Contents

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Interpretation of Worth Four Light test

Before the doctor starts to perform interpretation of worth four light test, it is very important not to forget to ask the patient, usually child a series of questions. These questions are essential and very important to every clinician:
  1. How many lights are you seeing?
  2. What color are they?
  3. Where are they located?
  4. Are all the lights in line? Or are some higher than the others?
  5. Do all the lights show up at one time, or are they flashing on and off?
Clinician is also advised to note the distance at which the test is conducted and whether or not the patient wore their own refractive correction. The subject should be tested with the optimal optical correction on (spectacles or contact lenses) behind the anaglyphic filters. It is also very important, when there is a difficulty in communication between clinician and patient (adult) or when working with a small children, to ask patient / child to draw what they are seeing. This simplifies a lot and helps clinician in interpretation the result from the drawing.

There are a number of possible results demonstrated by a W4LT

The patient sees all four dots :
  • Normal binocular response with no manifest deviation (NRC with no heterotropia)
  • Harmonious ARC with manifest squint.
The patient sees five dots:
  • uncrossed diplopia with esotropia, red dots appear to the right
  • crossed diplopia with exotropia, red dots appear to the left of the green dots.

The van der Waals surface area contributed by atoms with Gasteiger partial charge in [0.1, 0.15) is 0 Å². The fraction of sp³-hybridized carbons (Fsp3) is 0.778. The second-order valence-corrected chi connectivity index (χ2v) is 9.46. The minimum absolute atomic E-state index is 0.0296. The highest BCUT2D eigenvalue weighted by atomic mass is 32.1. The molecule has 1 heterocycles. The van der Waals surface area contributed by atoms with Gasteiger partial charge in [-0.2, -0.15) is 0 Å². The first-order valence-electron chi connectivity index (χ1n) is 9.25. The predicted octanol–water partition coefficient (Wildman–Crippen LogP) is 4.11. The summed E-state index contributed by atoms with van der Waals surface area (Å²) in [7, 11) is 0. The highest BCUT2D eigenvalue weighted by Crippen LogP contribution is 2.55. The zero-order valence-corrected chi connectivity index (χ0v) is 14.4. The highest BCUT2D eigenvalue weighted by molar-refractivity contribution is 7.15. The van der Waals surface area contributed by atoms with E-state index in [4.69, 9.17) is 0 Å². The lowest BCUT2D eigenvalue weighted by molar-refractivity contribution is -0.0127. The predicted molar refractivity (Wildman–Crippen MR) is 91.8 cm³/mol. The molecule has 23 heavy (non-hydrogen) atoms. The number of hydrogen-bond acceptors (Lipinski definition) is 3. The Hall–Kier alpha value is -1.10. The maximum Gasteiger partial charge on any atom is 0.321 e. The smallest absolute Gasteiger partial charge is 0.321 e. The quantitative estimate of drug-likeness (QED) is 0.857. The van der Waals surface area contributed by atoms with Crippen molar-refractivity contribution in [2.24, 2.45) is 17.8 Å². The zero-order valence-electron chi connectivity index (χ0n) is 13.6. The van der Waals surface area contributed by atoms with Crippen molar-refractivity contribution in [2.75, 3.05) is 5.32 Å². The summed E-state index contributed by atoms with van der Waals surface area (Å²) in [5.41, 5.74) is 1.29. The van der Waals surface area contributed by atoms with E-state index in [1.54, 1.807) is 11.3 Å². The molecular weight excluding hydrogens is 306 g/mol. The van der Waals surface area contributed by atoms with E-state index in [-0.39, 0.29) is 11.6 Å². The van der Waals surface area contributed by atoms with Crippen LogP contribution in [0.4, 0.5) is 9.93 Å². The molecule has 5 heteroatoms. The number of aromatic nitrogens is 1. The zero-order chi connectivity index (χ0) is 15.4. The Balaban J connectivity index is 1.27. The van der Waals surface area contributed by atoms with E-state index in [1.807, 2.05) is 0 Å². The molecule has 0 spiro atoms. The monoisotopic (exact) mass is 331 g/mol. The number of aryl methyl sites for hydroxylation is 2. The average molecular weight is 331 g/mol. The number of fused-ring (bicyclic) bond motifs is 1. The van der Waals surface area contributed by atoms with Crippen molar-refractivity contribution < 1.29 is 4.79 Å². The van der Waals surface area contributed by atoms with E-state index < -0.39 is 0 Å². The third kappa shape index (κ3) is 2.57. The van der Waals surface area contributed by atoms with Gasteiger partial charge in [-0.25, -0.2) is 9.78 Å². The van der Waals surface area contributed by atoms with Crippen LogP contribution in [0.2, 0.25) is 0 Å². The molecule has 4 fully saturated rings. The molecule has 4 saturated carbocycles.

The patients sees three green dots, suppression of the right eye The patient sees two red dots, suppresion of the left eye

Additional Resources

References

  1. Worth C. Squint: Its causes, pathology and treatment. Philadelphia: Blakiston, 1908
  2. Noorden GK von. Binocular vision and ocular motility: theory and managment of strabismus, 5th Ed. St Louis: Mosby, 1996.
  3. Duane’s Clinical Ophthalmology. New York: Lippincott Williams & Wilkins, 2005.
In the Worth 4-dot test, a red glass is worn in front of 1 eye and a green glass in front of the other (Fig 4-10). The eye behind the red glass can see red light but not green light because the red glass blocks this wavelength. Similarly, the eye behind the green glass can see green light but not red light. A polarized Worth 4-dot test is available; it is administered and interpreted much like the traditional test except that polarized glasses are worn rather than red and green ones. As with the red-glass test, the Worth 4-dot test can produce a diplopic response in nonsuppression heterotropic NRC and either a diplopic or a fusion response in ARC, depending on the depth of the ARC adaptation. As mentioned earlier, this test must be performed in conjunction with cover testing. When testing a patient for monofixation syndrome (see the section Monofixation Syndrome later in this chapter), the Worth 4-dot test can be used to demonstrate both the presence of peripheral fusion and the absence of bifixation. The standard Worth 4-dot flashlight projects onto a central retinal area of 1° or less when viewed at 10 ft, well within the 1°–4° scotoma characteristic of monofixation syndrome. Therefore, patients with monofixation syndrome will report 2 or 3 lights when viewing at 10 ft, depending on their ocular fixation preference. As the Worth 4-dot flashlight is brought closer to the patient, the dots begin to project onto peripheral retina outside the central monofixation scotoma until a fusion response (4 lights) is obtained. This usually occurs between 2 and 3 ft.